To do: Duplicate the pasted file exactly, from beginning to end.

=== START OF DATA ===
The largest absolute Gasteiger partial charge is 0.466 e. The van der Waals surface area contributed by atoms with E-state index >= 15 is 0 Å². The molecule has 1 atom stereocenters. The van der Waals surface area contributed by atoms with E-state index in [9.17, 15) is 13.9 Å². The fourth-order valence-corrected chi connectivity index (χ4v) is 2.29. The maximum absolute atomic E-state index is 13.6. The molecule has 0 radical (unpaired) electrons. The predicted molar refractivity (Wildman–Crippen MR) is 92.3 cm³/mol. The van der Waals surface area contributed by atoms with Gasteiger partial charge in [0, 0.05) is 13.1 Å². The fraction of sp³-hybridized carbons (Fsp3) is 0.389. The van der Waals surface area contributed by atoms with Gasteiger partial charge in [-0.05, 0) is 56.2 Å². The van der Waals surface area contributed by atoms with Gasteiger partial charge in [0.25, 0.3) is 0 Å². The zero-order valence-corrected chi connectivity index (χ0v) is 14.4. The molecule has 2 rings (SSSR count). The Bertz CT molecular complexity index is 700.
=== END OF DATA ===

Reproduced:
The largest absolute Gasteiger partial charge is 0.466 e. The van der Waals surface area contributed by atoms with E-state index >= 15 is 0 Å². The molecule has 1 atom stereocenters. The van der Waals surface area contributed by atoms with E-state index in [9.17, 15) is 13.9 Å². The fourth-order valence-corrected chi connectivity index (χ4v) is 2.29. The maximum absolute atomic E-state index is 13.6. The molecule has 0 radical (unpaired) electrons. The predicted molar refractivity (Wildman–Crippen MR) is 92.3 cm³/mol. The van der Waals surface area contributed by atoms with Gasteiger partial charge in [0, 0.05) is 13.1 Å². The fraction of sp³-hybridized carbons (Fsp3) is 0.389. The van der Waals surface area contributed by atoms with Gasteiger partial charge in [-0.05, 0) is 56.2 Å². The van der Waals surface area contributed by atoms with Gasteiger partial charge in [0.25, 0.3) is 0 Å². The zero-order valence-corrected chi connectivity index (χ0v) is 14.4. The molecule has 2 rings (SSSR count). The Bertz CT molecular complexity index is 700.